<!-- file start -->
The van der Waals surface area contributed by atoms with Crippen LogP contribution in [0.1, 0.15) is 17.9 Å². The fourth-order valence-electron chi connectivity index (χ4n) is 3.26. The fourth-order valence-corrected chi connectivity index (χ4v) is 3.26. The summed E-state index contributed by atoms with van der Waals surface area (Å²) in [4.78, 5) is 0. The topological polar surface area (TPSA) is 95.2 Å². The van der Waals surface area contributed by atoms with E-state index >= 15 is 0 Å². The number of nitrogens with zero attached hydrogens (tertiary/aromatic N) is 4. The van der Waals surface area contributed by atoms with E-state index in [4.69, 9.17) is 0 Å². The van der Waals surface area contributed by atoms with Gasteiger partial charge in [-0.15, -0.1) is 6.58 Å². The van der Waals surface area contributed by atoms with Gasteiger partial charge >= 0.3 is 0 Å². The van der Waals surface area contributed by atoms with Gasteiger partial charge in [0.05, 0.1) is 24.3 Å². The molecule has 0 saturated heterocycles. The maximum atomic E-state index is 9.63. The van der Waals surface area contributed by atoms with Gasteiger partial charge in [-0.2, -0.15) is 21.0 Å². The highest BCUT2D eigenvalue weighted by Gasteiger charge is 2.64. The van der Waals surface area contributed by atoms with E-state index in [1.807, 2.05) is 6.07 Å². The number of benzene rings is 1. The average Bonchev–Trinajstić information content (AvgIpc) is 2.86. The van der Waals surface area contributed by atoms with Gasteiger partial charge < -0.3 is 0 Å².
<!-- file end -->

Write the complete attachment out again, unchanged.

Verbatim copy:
The van der Waals surface area contributed by atoms with Crippen LogP contribution in [0.1, 0.15) is 17.9 Å². The fourth-order valence-electron chi connectivity index (χ4n) is 3.26. The fourth-order valence-corrected chi connectivity index (χ4v) is 3.26. The summed E-state index contributed by atoms with van der Waals surface area (Å²) in [4.78, 5) is 0. The topological polar surface area (TPSA) is 95.2 Å². The van der Waals surface area contributed by atoms with E-state index >= 15 is 0 Å². The number of nitrogens with zero attached hydrogens (tertiary/aromatic N) is 4. The van der Waals surface area contributed by atoms with E-state index in [4.69, 9.17) is 0 Å². The van der Waals surface area contributed by atoms with Gasteiger partial charge in [-0.15, -0.1) is 6.58 Å². The van der Waals surface area contributed by atoms with Gasteiger partial charge >= 0.3 is 0 Å². The van der Waals surface area contributed by atoms with Gasteiger partial charge in [0.05, 0.1) is 24.3 Å². The molecule has 0 saturated heterocycles. The maximum atomic E-state index is 9.63. The van der Waals surface area contributed by atoms with Gasteiger partial charge in [-0.2, -0.15) is 21.0 Å². The highest BCUT2D eigenvalue weighted by Gasteiger charge is 2.64. The van der Waals surface area contributed by atoms with E-state index in [1.807, 2.05) is 6.07 Å². The number of benzene rings is 1. The average Bonchev–Trinajstić information content (AvgIpc) is 2.86. The van der Waals surface area contributed by atoms with Gasteiger partial charge < -0.3 is 0 Å².